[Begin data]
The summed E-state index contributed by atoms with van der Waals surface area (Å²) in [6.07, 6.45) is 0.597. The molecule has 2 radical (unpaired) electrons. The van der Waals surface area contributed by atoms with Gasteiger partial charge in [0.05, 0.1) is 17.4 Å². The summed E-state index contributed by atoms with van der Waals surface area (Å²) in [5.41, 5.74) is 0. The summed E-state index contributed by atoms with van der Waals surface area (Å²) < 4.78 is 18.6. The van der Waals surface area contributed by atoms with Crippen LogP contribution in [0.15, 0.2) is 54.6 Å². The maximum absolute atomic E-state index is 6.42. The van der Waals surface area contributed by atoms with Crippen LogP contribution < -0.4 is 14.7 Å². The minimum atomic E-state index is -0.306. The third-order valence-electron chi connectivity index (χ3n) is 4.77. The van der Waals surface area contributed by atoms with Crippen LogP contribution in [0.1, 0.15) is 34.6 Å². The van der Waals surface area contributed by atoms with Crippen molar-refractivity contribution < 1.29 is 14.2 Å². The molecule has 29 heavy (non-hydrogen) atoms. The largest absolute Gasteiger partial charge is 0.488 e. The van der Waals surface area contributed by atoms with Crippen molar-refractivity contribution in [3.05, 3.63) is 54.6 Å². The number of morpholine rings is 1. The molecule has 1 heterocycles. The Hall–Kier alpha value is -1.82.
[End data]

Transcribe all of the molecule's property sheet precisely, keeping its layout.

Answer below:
The summed E-state index contributed by atoms with van der Waals surface area (Å²) in [6.07, 6.45) is 0.597. The molecule has 2 radical (unpaired) electrons. The van der Waals surface area contributed by atoms with Gasteiger partial charge in [0.05, 0.1) is 17.4 Å². The summed E-state index contributed by atoms with van der Waals surface area (Å²) in [5.41, 5.74) is 0. The summed E-state index contributed by atoms with van der Waals surface area (Å²) < 4.78 is 18.6. The van der Waals surface area contributed by atoms with Crippen LogP contribution in [0.15, 0.2) is 54.6 Å². The maximum absolute atomic E-state index is 6.42. The van der Waals surface area contributed by atoms with Crippen LogP contribution < -0.4 is 14.7 Å². The minimum atomic E-state index is -0.306. The third-order valence-electron chi connectivity index (χ3n) is 4.77. The van der Waals surface area contributed by atoms with Crippen LogP contribution in [0.1, 0.15) is 34.6 Å². The van der Waals surface area contributed by atoms with Crippen molar-refractivity contribution < 1.29 is 14.2 Å². The molecule has 29 heavy (non-hydrogen) atoms. The largest absolute Gasteiger partial charge is 0.488 e. The van der Waals surface area contributed by atoms with Crippen molar-refractivity contribution in [3.05, 3.63) is 54.6 Å². The number of morpholine rings is 1. The molecule has 1 heterocycles. The Hall–Kier alpha value is -1.82.